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Squamous Epithelial Dysplasia including Squamous Cell Carcinoma in-situ of the Esophagus

 Dr Sampurna Roy MD

 

   

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Invasive esophageal squamous cell carcinoma evolves through a series of preinvasive lesions, known as dysplasias or intraepithelial neoplasias.

Esophagus has its own unique types which may differ from those occurring in other squamous sites, such as cervix and skin.

According to some studies these precursor lesions were more common in high cancer-risk areas than in the low-risk areas.

There is an increased proliferation of cells in the upper layers of the esophageal squamous epithelium in people who live in these areas.

Although lower grades of dysplasia are usually described as partial-thickness abnormalities, involving less than half of the epithelial thickness and higher grades as involving more than half, separating grades of dysplasia on the basis of level of involvement is not always reliable.

Also, separating one grade of dysplasia from another is frequently difficult, since there are no clear lines of demarcation.

As a result, even with a two-grade system that includes low and high grades, there are occasional dysplasias that seem to be borderline or intermediate between the two grades.

In the future, all intraepithelial proliferations might be grouped into a spectrum that could be designated esophageal intraepithelial neoplasia (EIN), comparable to the terms in use for the uterine cervix, the vagina, and the vulva, or into a two-grade dysplasia system comparable to that used in ulcerative colitis.

The lesion is visible endoscopically and is confirmed histologically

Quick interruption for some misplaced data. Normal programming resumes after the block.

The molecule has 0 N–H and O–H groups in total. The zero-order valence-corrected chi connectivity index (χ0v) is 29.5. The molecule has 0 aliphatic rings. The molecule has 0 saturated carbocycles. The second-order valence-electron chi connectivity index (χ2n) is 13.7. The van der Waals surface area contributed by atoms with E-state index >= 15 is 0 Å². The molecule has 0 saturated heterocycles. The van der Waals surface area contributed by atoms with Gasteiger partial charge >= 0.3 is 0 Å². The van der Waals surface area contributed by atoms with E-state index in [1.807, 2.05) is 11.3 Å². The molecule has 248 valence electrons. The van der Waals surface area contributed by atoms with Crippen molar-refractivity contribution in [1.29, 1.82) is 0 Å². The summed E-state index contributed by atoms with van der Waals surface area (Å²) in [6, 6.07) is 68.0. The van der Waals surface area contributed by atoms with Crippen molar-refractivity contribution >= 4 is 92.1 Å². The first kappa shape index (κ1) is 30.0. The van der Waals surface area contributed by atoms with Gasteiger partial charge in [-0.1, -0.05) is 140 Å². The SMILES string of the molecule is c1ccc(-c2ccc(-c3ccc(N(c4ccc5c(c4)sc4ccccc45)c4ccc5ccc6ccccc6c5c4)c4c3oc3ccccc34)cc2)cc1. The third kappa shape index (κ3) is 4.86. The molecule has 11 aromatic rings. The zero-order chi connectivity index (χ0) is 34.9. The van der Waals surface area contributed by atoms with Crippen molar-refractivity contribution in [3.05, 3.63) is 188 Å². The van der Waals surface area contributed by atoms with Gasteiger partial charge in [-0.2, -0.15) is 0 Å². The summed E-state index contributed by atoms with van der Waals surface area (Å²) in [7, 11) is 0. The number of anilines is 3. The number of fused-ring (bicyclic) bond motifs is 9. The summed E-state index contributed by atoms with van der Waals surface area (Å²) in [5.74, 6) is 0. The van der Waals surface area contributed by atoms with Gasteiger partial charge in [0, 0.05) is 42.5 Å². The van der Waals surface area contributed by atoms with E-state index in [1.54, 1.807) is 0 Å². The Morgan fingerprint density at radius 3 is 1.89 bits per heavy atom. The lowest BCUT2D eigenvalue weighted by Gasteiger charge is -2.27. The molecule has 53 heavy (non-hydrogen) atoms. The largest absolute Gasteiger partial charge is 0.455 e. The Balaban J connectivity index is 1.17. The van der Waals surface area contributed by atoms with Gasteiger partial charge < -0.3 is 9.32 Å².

Microscopic features : 

The preinvasive lesions, or dysplasias, contain abnormal epithelia which vary from that closely resembling the normal squamous mucosa to epithelium so disorganized that its malignant cytologic and architectural features are obvious.

There are atypical squamous cells with disorganized architecture and abnormal differentiation within the epithelium.

These features are obvious in high grade dysplasia.

The nuclei are larger and more hyperchromatic than normal,and there is increased mitotic activity.

The lower grades of dysplasia have a larger component of mature-appearing squamous cells, some of which may be keratinized, and the abnormal cells are often limited to the lower half of the epithelium .

The highest grade of dysplasia is squamous cell carcinoma in situ or intraepithelial carcinoma.

The histological variants:

1.Basal squamous dysplasia  2.Pagetoid squamous dysplasia   

The lesion may  present as a single lesion in the absence of invasive tumour or as a peripheral component in the backround squamous mucosa , with invasive squamous carcinoma.

Further reading:

Effects of endoscopic mucosal resection in patients with low-grade intraepithelial dysplasia of esophageal squamous cells.

High-grade dysplasia, restricted to the basal cell layer involving the entire esophagus.

Toll-like receptor 9 is a novel biomarker for esophageal squamous cell dysplasia and squamous cell carcinoma progression.

Predicting the risk of squamous dysplasia and esophageal squamous cell carcinoma using minimum classification error method.

Risk factors for oesophageal squamous dysplasia in adult inhabitants of a high risk region of China.

Pilot study of cytological testing for oesophageal squamous cell dysplasia in a high-risk area in Northern Iran.

Esophageal papillomatosis complicated by squamous cell carcinoma in situ.

Squamous esophageal histology and subsequent risk of squamous cell carcinoma of the esophagus. A prospective follow-up study from Linxian, China. 

Histological classification of intraepithelial neoplasias and microinvasive squamous carcinoma of the esophagus.

Esophageal squamous dysplasia.

 

  

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Dr Sampurna Roy  MD

Consultant  Histopathologist (Kolkata - India)


 

 

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